The best student loans are typically federal loans that have fixed interest rates, limited fees, and are relatively easy to acquire. Private loans can also be used, but these may have fixed or variable interest rates, and may have less flexible repayment plans. Our list helps you find the best fit.
Finding the best student loans can be a time-consuming process if you aren’t sure where to start, and there are different tools and options available to help. Federal loans have been around for several years and offer a cost-efficient alternative, but frequently aren't enough to cover the expense of particular degrees.
How We Chose Our Ratings
Our ratings for student loans included a review of information from several websites for both federal and private loans. While many federal loans have few reviews, the feedback for private student loans was substantial.
We cross-referenced all feedback to get rid of any outliers and verified the conditions of each loan which has been factored into our ratings. We also factored in the reputation of the lender, and their customer service for students and parents alike.
Top 6 Best Student Loans
Our list of best student loans also includes three private loan finding tools that have proven to be exceptionally valuable for students who need to finance a part of their education. With the combination of federal loans and private loan finding tools, students should be able to find the best possible mix of funding to suit their needs.
Federal Student Loans
Federal loans are typically going to be easiest to acquire when you complete your FAFSA and receive your financial aid package. If you are planning to apply, you should do so as early as you are able to in July prior to fall enrollment.
Federal loans frequently have lower interest rates than private loans, and they can be a preferable option for those looking to enter programs with higher costs of attendance.
Direct Loans for 2018 have an interest rate of 5.05% which is lower than just about all private lenders are offering for this school year. The cap for this loan is $5500 for undergraduates and graduates can borrow up to $20,500 per year with a total limit of $138,500 including undergraduate loan amounts.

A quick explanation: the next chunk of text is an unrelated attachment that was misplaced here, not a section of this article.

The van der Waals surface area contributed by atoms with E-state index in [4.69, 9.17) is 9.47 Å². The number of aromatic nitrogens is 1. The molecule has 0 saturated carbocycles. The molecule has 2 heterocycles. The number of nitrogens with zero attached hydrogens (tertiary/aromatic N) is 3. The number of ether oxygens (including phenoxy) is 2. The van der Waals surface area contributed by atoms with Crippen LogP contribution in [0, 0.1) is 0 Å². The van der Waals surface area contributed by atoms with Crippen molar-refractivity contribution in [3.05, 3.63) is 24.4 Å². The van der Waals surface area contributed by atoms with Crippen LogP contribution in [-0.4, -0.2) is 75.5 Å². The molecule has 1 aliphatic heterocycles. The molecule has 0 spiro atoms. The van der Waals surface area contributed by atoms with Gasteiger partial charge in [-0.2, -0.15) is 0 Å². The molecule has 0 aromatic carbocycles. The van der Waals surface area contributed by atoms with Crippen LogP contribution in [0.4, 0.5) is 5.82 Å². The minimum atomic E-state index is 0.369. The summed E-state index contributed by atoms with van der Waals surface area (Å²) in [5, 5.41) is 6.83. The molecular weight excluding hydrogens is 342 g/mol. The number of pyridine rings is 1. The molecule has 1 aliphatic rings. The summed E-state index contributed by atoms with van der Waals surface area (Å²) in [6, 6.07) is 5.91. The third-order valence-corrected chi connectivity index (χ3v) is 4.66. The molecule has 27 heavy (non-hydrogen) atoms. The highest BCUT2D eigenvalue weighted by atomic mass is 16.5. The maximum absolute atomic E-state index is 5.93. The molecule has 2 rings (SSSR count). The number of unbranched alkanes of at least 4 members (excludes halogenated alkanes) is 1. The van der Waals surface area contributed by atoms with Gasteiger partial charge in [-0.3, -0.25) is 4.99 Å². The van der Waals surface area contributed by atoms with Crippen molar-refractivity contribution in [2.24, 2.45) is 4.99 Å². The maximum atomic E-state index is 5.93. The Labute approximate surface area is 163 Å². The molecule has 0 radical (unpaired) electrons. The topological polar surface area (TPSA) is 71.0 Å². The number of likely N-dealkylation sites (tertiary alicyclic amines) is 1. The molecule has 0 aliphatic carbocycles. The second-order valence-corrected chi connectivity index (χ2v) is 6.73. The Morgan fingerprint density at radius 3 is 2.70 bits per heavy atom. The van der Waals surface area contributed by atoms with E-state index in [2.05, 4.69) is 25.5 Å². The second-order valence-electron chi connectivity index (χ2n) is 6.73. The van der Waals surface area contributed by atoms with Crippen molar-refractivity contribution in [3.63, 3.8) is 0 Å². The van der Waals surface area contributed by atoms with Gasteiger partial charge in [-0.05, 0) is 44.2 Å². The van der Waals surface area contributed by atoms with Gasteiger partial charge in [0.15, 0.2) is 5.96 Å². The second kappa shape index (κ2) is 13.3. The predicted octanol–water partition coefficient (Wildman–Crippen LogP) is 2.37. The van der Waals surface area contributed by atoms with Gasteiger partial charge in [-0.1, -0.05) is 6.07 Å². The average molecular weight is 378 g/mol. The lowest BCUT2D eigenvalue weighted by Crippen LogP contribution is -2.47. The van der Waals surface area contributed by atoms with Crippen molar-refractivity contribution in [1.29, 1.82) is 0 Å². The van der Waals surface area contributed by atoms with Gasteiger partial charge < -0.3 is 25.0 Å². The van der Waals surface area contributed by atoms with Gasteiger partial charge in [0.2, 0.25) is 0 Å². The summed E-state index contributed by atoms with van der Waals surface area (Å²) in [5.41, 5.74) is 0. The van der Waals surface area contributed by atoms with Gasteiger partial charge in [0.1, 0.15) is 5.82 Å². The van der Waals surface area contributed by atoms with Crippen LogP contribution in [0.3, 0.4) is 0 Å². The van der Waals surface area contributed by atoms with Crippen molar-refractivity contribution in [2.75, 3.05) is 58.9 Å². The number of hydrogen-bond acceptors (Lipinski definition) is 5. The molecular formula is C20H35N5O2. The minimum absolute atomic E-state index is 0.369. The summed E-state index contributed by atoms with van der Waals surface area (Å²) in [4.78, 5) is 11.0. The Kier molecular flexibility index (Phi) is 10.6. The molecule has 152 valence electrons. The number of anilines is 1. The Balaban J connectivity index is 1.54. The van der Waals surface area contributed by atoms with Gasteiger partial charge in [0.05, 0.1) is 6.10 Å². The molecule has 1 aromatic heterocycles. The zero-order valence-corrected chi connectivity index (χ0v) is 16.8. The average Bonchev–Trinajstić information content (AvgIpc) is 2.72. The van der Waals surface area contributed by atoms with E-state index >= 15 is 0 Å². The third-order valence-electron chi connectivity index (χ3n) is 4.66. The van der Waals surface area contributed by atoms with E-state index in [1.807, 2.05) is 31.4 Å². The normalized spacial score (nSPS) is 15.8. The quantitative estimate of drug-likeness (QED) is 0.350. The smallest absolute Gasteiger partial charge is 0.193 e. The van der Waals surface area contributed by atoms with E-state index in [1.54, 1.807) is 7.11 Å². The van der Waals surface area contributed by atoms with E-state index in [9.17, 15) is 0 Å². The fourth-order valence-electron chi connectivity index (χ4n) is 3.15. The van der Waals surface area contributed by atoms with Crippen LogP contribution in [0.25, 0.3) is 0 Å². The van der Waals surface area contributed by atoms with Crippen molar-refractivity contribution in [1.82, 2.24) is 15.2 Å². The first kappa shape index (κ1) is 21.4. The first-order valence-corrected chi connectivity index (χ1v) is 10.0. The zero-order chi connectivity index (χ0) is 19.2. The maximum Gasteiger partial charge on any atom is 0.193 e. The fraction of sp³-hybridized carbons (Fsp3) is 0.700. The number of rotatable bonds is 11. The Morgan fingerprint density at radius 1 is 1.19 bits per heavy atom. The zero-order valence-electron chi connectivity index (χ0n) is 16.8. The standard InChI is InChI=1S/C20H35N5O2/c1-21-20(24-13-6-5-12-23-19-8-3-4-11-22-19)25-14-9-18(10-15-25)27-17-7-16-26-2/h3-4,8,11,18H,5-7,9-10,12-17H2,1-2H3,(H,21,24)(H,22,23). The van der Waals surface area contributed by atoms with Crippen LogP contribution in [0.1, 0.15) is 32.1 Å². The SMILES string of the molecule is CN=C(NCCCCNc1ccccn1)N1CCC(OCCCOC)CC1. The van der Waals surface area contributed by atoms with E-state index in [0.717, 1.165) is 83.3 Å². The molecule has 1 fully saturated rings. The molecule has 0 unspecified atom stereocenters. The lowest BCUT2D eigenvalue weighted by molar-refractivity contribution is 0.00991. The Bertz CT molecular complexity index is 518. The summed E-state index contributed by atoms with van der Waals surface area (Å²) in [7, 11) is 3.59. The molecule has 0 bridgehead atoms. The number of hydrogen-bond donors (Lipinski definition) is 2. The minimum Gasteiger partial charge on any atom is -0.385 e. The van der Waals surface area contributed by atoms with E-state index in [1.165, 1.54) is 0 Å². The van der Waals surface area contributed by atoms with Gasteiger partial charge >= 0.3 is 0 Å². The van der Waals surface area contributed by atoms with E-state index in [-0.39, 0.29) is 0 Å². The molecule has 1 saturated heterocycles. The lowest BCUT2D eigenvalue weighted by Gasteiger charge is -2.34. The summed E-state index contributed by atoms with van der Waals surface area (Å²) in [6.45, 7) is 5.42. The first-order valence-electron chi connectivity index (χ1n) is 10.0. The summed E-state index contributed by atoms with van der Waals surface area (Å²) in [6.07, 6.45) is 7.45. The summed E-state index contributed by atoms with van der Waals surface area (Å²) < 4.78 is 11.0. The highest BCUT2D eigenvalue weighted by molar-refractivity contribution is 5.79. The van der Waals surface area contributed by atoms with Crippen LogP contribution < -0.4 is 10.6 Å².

Graduate students can expect a loan rate of 6.60% for 2018, and there is the usual upfront fee of 1.066% subtracted from the total loan amount that you borrow. This fee means that the loan amount you borrowed will be slightly less than you receive, but it is also much lower than many, if not most, private lenders.
Repayment of this loan doesn't begin until six months after you graduate, and you can expect to do some loan counseling at the beginning and end of the loan online. The counseling takes less than 30 minutes for each session and aims to educate you on the process of taking out loans and what you can expect.
Direct PLUS loans are loans that are available for graduate students and the parents of students. The amount of the loan can be equal with the cost of attendance for your program and institution and is determined by the school you are enrolled in with any financial aid you have received subtracted from that amount.
To qualify for this loan as a graduate, you must have good credit and complete a FAFSA application in order to be eligible. The interest rate for 2018-2019 is 7.6% and is a fixed interest rate.
The origination fee for this loan is a bit higher than the one for undergraduates and comes in at 4.264% which is still lower than many private lenders. The cost is deducted from your total loan amount in the same way as the Direct Loan origination fee.
Repayment on this loan begins six months after you graduate or when you are enrolled less than half-time as a student. For parents, the payments typically start once the loan is disbursed but a deferment can be requested as long as the student has enrolled at least halftime. You can also get a deferment until six months after your student has graduated.